“Life moves pretty fast. If you don’t stop and look around once in a while, you could miss it.”
― Ferris Bueller

We know, jumping from references of Charles Dickens to Ferris Bueller is usually frowned upon, but it’s one way to prove we didn’t generate this content using ChatGPT. Just replace “Life” with “Technology” in the Ferris Bueller quote, and that pretty much sums up how many in our industry feel these days.

Technology is changing fast and artificial intelligence (AI) is at the forefront of that change. Just as we got comfortable and embraced threading, near duplicates, predictive coding, and active learning, the advent of generative AI has swiftly shifted the conversation and focus. It feels like we’ve transitioned from the established practices of the past to the cutting-edge discussions of the future, all in the blink of a night’s sleep.

One reason that AI seems to be everywhere is because of its widespread application across so many industries and user populations. TAR or similar legal technologies may have only been utilized in a company’s legal department (or by their counsel), whereas AI has applications across legal, finance, HR, R&D, sales and all throughout an organization.  AI is bringing change, and it is doing so at a rapid speed in every facet of our work and personal lives.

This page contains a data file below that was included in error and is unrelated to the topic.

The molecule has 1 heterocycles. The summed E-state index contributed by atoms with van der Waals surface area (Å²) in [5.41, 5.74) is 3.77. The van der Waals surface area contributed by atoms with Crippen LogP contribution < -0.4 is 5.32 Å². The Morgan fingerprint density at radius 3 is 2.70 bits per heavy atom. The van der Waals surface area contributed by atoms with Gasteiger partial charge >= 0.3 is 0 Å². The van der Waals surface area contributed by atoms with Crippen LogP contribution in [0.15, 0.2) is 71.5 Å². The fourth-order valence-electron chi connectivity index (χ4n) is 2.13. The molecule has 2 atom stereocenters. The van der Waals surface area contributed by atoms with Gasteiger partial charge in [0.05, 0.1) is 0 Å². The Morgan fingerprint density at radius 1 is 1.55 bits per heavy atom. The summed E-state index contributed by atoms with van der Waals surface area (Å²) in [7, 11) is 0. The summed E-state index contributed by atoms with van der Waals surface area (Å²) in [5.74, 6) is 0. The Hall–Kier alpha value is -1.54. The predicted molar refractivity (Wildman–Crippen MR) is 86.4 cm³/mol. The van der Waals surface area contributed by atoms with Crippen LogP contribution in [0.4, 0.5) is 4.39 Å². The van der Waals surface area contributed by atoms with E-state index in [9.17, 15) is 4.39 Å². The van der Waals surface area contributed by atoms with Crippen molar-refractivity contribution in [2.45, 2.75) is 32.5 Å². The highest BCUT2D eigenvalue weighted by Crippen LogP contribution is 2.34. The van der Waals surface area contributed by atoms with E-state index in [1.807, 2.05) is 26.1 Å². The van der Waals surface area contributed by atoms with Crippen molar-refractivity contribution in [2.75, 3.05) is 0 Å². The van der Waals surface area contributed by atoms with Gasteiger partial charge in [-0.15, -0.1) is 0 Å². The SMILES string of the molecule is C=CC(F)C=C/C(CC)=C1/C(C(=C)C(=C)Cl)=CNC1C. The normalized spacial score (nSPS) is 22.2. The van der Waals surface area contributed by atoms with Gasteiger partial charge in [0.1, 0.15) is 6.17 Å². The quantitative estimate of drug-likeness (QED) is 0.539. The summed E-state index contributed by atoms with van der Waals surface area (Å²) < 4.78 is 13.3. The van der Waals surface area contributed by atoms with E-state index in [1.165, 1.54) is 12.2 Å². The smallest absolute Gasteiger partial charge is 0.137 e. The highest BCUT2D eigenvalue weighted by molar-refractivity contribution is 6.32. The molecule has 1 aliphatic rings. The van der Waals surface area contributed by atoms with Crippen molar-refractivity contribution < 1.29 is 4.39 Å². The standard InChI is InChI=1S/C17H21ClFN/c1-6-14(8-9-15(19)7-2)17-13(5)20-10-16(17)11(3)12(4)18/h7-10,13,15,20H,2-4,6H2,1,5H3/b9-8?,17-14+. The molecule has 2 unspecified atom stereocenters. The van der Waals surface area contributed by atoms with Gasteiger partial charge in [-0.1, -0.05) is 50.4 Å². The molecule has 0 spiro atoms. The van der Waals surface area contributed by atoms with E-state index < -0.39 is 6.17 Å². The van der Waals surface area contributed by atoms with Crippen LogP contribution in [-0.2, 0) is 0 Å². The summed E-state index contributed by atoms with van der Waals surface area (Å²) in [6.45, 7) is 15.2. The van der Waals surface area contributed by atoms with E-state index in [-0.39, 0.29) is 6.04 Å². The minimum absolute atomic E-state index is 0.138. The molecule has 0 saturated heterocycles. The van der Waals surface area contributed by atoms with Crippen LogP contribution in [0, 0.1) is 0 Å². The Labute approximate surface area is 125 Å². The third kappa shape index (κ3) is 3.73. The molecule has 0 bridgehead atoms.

Luckily, this isn’t the first time the Legal Industry has seen ‘game-changing technology’ given to us as the solution for everything, so even though the pace of new technologies seems to be increasing, the adoption and application of new tools still seems to be following a methodical path. Proof of concept (POC) projects are all the rage these days. In the last few months, TCDI has participated in POC projects for AI and related technologies for autonomous document review, data extraction, redactions, document creation/drafting, contracts review, and summarization, just to name a few.

With each POC, we learn something new, as do our project partners, all leading to a purposeful and research driven approach to AI and other emerging technologies. The tools may be changing, but the diligent methodology leading to their implementation remains the same.

eDiscovery Days Yet to Come